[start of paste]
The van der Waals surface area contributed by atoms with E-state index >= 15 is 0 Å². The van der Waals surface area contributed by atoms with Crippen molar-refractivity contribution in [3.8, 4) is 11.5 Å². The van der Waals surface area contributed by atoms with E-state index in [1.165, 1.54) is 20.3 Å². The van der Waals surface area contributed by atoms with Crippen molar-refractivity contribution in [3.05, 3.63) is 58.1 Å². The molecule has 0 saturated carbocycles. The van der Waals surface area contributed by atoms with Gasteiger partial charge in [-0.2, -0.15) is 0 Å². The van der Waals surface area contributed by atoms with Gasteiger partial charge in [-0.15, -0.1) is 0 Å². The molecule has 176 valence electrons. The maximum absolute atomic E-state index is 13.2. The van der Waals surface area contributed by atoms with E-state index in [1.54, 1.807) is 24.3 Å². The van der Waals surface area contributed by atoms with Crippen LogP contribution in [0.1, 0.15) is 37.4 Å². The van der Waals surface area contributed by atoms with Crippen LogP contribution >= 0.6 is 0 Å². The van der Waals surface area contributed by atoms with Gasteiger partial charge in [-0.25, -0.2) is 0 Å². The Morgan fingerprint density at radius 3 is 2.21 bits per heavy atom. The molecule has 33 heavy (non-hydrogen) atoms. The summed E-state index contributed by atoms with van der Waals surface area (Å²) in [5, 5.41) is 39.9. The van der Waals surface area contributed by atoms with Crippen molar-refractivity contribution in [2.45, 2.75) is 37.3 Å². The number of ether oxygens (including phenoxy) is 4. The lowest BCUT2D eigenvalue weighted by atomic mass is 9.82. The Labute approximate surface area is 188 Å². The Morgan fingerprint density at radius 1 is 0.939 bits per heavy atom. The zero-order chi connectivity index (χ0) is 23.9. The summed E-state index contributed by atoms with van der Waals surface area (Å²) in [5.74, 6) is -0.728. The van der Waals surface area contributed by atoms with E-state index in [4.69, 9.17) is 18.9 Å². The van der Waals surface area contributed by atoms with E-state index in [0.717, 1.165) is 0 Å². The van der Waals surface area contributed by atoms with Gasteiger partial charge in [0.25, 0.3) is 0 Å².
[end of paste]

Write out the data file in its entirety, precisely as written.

The van der Waals surface area contributed by atoms with E-state index >= 15 is 0 Å². The van der Waals surface area contributed by atoms with Crippen molar-refractivity contribution in [3.8, 4) is 11.5 Å². The van der Waals surface area contributed by atoms with E-state index in [1.165, 1.54) is 20.3 Å². The van der Waals surface area contributed by atoms with Crippen molar-refractivity contribution in [3.05, 3.63) is 58.1 Å². The molecule has 0 saturated carbocycles. The van der Waals surface area contributed by atoms with Gasteiger partial charge in [-0.2, -0.15) is 0 Å². The van der Waals surface area contributed by atoms with Gasteiger partial charge in [-0.15, -0.1) is 0 Å². The molecule has 176 valence electrons. The maximum absolute atomic E-state index is 13.2. The van der Waals surface area contributed by atoms with E-state index in [1.54, 1.807) is 24.3 Å². The van der Waals surface area contributed by atoms with Crippen LogP contribution in [0.1, 0.15) is 37.4 Å². The van der Waals surface area contributed by atoms with Crippen LogP contribution >= 0.6 is 0 Å². The van der Waals surface area contributed by atoms with Gasteiger partial charge in [-0.25, -0.2) is 0 Å². The Morgan fingerprint density at radius 3 is 2.21 bits per heavy atom. The molecule has 33 heavy (non-hydrogen) atoms. The summed E-state index contributed by atoms with van der Waals surface area (Å²) in [5, 5.41) is 39.9. The van der Waals surface area contributed by atoms with Crippen molar-refractivity contribution in [2.45, 2.75) is 37.3 Å². The number of ether oxygens (including phenoxy) is 4. The lowest BCUT2D eigenvalue weighted by atomic mass is 9.82. The Labute approximate surface area is 188 Å². The Morgan fingerprint density at radius 1 is 0.939 bits per heavy atom. The zero-order chi connectivity index (χ0) is 23.9. The summed E-state index contributed by atoms with van der Waals surface area (Å²) in [5.74, 6) is -0.728. The van der Waals surface area contributed by atoms with E-state index in [4.69, 9.17) is 18.9 Å². The van der Waals surface area contributed by atoms with E-state index in [0.717, 1.165) is 0 Å². The van der Waals surface area contributed by atoms with Gasteiger partial charge in [0.25, 0.3) is 0 Å².